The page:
Opinion

Profit with purpose

We live in times when even the most mature democratic societies are deeply divided. One segment of society blames the other for all evils. We seem to be trapped in digital ‘echo-chambers’, not listening or interested in the arguments of those with opposing opinions. And even if we do listen, it has become common to dismiss opposing views as ‘fake news’.

We are losing connection with our planet due to our plastic-fuelled disposable habits. Technology is impacting every area of our lives and everything is changing.

I was born in industrial Silesia (southern Poland) in the 1960s and lived through the dark ages of communism whilst listening to my grandparents’ horror stories of fascism. I find it worrying that young people nowadays are looking to the extreme right or left for answers to the current problems.

An evolution of capitalism is needed with a more expansive role for business in the current era; one that offers solutions to the wider challenges of society beyond a narrow focus on profits for shareholders. Indeed, well-functioning businesses can, and should, contribute to the development of the country, region and local communities with a clear responsibility to preserve and improve the natural environment. With responsible leadership, business provides goods and services that customers need, it helps develop infrastructure, it provides jobs and, through payment of taxes, funding for schools, hospitals and communities. This must be the substance of the ‘deal’ between business and society.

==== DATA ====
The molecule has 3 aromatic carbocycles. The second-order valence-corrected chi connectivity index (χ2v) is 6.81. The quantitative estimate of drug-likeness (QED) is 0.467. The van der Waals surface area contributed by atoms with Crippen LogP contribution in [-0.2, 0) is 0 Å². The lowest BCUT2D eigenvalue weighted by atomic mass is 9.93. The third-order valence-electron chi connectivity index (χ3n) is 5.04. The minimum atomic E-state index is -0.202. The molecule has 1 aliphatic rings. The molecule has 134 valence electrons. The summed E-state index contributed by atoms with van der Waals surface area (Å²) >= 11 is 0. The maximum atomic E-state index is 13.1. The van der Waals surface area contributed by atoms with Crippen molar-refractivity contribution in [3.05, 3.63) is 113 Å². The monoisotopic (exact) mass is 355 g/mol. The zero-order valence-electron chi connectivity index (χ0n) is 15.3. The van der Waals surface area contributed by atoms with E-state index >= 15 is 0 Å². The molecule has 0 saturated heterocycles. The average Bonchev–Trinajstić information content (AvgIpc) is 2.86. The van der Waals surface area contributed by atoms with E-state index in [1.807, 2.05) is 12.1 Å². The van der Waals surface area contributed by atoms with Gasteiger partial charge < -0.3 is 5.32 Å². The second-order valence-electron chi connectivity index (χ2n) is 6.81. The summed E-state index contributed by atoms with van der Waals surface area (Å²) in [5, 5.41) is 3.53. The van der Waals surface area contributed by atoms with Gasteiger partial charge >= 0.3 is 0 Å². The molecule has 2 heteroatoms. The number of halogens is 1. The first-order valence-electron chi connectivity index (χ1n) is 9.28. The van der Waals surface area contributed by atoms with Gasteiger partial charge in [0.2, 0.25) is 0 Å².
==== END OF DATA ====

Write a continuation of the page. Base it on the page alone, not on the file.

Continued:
It is unsustainable for more and more wealth to benefit the few, and for business owners (and top management teams) to be anonymous and distant from their local communities and without accountability.

It is right for the morality of business to be challenged on environmental impacts, aggressive methods of generating consumption, employment practices, privacy and security of personal data and related topics.

It is time for businesses to recognise that their most important stakeholders are the communities in which they operate – and the purpose of business is to contribute to the wealth of both shareholders and communities.

The views expressed in this opinion editorial are the author’s own and do not necessarily reflect Emerging Europe’s editorial policy. 

About the author

Olga Grygier-Siddons

Olga Grygier-Siddons

Olga Grygier-Siddons is a business adviser and mentor, former CEO of PwC CEE.

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